And now I'm back in my studio, feeling refreshed, renewed and ready for the tasks at hand.

Thursday 18 April 2013

What to do when you're in a slump

For the past few days - well... maybe even weeks - I've been in a kind of a slump. I've been going about my business more-or-less as usual but it's been a bit of a struggle. I head down to my studio each morning, coffee and hand, and settle down for the day. However, somehow the creative juices just aren't flowing.

Wren Fledgling in coloured pencil.
I have not been totally unproductive. I have a couple of commission pieces underway and they're coming along nicely (one of them is a bit out of the ordinary for me and I'll reveal it in a future blog). I also finished off this sweet drawing of a little wren while at an art event recently. It's just that the flow of new ideas, which usually comes easily to me, seems to be clogged.

I've come to the conclusion that I'm in a proverbial "slump" or I have "artists block" or some other euphemistic description for just being a bit out-of-sorts. I've never been one to expect that everything needs to be just-so in order to make art. I have a lot of discipline. I go to the studio. I work. I am diligent, focused and productive. But lately, for some unknown reason, I'm off my game.

I know its necessary at times to simply draw back, walk away, and nurture oneself. However, I'm fighting back. Right now walking away is not what I'd like to be doing - or can afford to be doing - with exhibitions, festivals and other events pending.

So far I have distracted myself from my slump by doing such things as:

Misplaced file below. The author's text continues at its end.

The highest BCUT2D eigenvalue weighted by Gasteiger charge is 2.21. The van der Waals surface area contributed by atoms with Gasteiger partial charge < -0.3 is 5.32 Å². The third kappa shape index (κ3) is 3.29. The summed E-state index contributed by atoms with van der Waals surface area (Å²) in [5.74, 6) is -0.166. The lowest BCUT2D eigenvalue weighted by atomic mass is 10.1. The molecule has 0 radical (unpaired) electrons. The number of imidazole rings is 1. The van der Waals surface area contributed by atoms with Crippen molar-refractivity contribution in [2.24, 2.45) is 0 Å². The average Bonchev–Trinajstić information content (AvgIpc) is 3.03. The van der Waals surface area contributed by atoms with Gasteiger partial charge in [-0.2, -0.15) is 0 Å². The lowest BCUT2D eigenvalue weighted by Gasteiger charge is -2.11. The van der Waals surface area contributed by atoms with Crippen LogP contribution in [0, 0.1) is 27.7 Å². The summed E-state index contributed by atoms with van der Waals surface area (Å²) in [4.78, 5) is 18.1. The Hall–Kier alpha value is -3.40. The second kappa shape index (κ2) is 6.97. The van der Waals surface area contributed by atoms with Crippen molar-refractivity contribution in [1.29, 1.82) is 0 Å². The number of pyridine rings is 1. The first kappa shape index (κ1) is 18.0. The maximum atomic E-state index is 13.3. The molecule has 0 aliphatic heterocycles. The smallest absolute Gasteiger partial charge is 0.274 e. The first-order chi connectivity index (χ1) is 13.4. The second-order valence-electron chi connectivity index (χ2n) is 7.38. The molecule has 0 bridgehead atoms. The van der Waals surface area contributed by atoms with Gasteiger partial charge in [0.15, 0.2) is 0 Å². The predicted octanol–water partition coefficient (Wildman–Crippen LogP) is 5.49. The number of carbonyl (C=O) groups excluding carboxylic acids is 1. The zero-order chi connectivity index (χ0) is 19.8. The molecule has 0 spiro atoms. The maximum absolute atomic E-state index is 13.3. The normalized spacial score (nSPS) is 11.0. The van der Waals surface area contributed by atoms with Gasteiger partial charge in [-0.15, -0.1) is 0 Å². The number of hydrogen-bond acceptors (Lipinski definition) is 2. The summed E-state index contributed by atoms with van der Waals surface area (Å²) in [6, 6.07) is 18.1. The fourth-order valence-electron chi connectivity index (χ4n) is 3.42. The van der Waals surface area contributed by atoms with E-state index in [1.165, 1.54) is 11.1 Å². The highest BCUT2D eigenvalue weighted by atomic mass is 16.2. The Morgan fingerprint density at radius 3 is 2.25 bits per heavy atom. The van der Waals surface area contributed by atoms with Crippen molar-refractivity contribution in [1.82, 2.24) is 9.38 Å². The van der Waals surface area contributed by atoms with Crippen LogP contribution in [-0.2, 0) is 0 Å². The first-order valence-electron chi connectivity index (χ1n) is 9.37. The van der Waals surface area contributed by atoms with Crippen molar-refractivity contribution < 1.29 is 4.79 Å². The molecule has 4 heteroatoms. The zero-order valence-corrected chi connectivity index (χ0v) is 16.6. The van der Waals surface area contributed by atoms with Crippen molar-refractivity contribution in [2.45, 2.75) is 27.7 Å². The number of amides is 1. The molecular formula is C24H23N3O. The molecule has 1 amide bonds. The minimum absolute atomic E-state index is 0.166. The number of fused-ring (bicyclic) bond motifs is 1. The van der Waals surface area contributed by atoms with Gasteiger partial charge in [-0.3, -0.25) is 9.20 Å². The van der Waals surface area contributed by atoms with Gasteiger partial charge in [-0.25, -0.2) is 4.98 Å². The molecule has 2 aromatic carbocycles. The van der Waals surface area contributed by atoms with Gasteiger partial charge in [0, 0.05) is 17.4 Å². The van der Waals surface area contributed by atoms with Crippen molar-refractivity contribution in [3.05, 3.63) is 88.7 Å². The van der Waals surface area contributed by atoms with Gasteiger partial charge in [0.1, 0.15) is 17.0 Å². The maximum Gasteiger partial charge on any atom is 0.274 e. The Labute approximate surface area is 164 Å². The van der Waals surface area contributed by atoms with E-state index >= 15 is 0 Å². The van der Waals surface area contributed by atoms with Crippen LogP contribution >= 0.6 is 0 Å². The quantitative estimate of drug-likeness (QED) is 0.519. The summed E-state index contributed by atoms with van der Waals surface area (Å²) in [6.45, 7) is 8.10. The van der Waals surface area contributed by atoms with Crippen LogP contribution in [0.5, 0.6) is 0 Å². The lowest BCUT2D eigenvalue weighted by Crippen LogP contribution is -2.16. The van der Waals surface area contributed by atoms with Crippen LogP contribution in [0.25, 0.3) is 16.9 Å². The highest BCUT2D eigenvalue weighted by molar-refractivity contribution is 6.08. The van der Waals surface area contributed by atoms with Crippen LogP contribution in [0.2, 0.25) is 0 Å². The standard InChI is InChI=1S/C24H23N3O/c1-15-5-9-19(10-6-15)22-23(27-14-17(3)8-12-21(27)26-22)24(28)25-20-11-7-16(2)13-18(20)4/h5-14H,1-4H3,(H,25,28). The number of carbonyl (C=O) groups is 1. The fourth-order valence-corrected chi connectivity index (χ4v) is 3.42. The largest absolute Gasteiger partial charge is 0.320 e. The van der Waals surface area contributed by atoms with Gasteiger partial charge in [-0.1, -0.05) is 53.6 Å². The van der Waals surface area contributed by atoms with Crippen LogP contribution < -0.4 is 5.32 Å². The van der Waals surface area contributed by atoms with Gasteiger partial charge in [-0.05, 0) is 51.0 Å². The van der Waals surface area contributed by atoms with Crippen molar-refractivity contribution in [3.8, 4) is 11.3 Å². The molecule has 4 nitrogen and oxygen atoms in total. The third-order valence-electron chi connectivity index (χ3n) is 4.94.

• fiddling around on my computer WAY more than usual
  • sitting in the sunshine (when available), drinking tea
  • sitting looking out the window (at the rain), drinking tea
  • cleaning out closets
  • taking myself and/or my old dog for walks at odd times of day
  • lying on the floor with the old dog and/or the cats (should I mention we've had some long conversations or would that bring my overall mental health into question?)
  • getting together with friends for lunch, or a walk, or coffee (having legitimate human conversations)
  • pottering in the garden
  • reading books (dog lovers who enjoy a good cry should read "The Art of Racing in the Rain")
  • watching nonsense on TV
  • thinking about art-making and new projects, but not acting on the thoughts
  • the list goes on...
High in an evergreen, a watchful barred owl.

On my walks I have acquired some wonderful new reference material such as this barred owl I spotted recently which, at other times, would inspire me to get busy on a new drawing or painting. These days I scarcely take time to peruse what I've gathered.

I have read inspirational books that would, at other times, fill me with ideas and energy but now simply put me to sleep. I've commiserated with artist colleagues who would, at other times, make my creative juices gush but now manage to produce only a meagre drop or two. I feel like I'm marooned in a creative desert in search of an oasis.